As a child, I always had a fascination for crayons. Mom would groan as I drew inconceivable gibberish on the walls of our home and on every surface I could find. When I wasn’t painting the town red, so to speak, I could be found in a corner sincerely clothing and unclothing all my toys. The toys which did not wear clothes had their heads and limbs interchanged. Only half way to becoming a complete monster, the ability to transform appearances clearly appealed to me at a very young age.

Bullied heavily at the boys’ school I attended, I soon forgot my child-like free spirit and began to diligently perform my duty to society. A studious young boy and sociable pal, I could be found smartly turned out in sweaters and trousers chatting with the adults like a gentleman– or meticulously poring over fantasy-fiction book in a corner. Fictional stories were my one major fascination, and I would devour Harry Potters and Tolkiens. It was considered a harmless hobby. No one had any doubt I was a good boy, and I otherwise performed my assigned gender diligently. I even made it through to a pretty good law college.

But law school changed everything. For one, I met my friend Ayush, who has been with me since. I also began questioning my role and what people expected of me.

Feminism and minority rights were all the rage at college. The lessons in the classroom had a lasting impact. I learnt that gender is really a social construct based on the assumption that biology decides how you should look, act and talk in society. Nature shows us that most people naturally look, act and talk a variety of ways which do not follow the man-made rules of gender.

Not all men want to marry women, and not all women like to wear makeup and live in the kitchen. People are actually indoctrinated with gendered roles from an early age with young boys are scolded for playing with dolls and girls are forbidden from playing in the mud with the boys.

This has a direct bearing on how I viewed my own life, as I began to realise that everything I did, from the clothes I wore to the academic choices I made, was a constant show or performance in order to maintain my identity in the world. I soon realised I did not want to rely on my performed maleness for the rest of my life, just to get through life.

When I started watching the TV series “RuPaul’s Drag Race”, my world was turned upside down. The show is about the art-form called ‘drag’.

drag queen

In a context of still coming to terms with being a homosexual biological male, I was fascinated with the men on TV who had not only overcome the struggle to accept their orientation, but were happily exploring other ‘genders’ too. A bit of makeup here, some clever physics there, and these scraggly dull looking men were transformed into glamorous powerful women! The transformation was staggering, and pervaded not only their appearance but also their personalities. Under-confident, vulnerable gay men were winning the hearts of millions of viewers all over the world as professional feminine and sassy entertainers.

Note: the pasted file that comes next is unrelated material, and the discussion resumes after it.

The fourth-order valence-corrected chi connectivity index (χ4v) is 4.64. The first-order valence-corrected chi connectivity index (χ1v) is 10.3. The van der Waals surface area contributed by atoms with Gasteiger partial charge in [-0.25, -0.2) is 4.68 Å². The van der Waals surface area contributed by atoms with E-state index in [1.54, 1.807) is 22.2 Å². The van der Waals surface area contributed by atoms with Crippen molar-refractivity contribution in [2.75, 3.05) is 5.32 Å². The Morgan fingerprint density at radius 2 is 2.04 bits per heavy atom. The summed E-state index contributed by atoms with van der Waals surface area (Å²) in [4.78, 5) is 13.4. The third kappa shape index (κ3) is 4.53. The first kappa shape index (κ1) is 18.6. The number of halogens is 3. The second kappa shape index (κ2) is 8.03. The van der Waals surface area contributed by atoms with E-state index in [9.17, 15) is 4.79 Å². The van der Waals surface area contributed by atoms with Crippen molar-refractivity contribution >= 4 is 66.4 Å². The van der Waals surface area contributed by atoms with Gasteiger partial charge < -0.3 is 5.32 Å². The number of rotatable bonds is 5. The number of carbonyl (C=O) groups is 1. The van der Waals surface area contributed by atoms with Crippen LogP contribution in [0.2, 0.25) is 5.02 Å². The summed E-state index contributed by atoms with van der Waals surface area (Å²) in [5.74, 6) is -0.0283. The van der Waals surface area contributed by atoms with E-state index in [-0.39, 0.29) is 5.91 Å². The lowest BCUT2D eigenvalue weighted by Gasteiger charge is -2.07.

The power of drag gripped instantly. I loved the freedom and self-confidence that came with tearing apart the illusion of gender. Everyone should be able to look, act, think and talk in any way that they liked.

For me, drag became especially about performing magic – something I have always dreamt about, growing up. I love playing with illusion and being anybody I like to. On stage, I have enjoyed transforming my look mid performance or bringing out hidden objects to enthral the audience.

All this was explored more fully in an online drag competition wherein I was tested on some basic aspects such as performing, creating costumes and styling your look. I placed second on the competition, and the incredible affection and support fellow participants and judges gave me was foundational to my own passion for this art-form. I debuted publicly as a drag queen at the night club Kitty Su, and the enthusiasm of the audience that night was quite overwhelming.

The mainstays of all these experiences have been my close friends who are more than invaluable to me, both as support as well as inspiration.

That most of my muses are women is an automatic and happy consequence of exploring this art form. Female musicians, actresses, comediennes and other artists are my inspiration, and I want to emulate their ways and showcase their power. Getting in touch with my ‘feminine’ self helps us understand ourselves more fully as human beings; outside of the narrow confines of a particular gender rule.

Therefore, although the stress might often be on traditionally subjugated ‘feminine’ values like beauty, creativity and compassionate sociability, drag personalities are truly gender-less souls whose identity centres around the word ‘artist’, instead of restrictive pronouns. As a drag queen, I transform from Kush to ‘Kushboo’. ‘Kushboo’ is my way of re-appropriating the name the bullies at school used to give me. ‘Kushboo’ also portrays a positive happy aroma; much the way I imagine my impact on the world to be.

As drag artists, we hope to revolutionize the status quo to help other people find a new voice. The language of social justice must often be performed in addition to be spoken, and drag enables one to do just that. Why play with only some colours in the box when you can have the entire palette?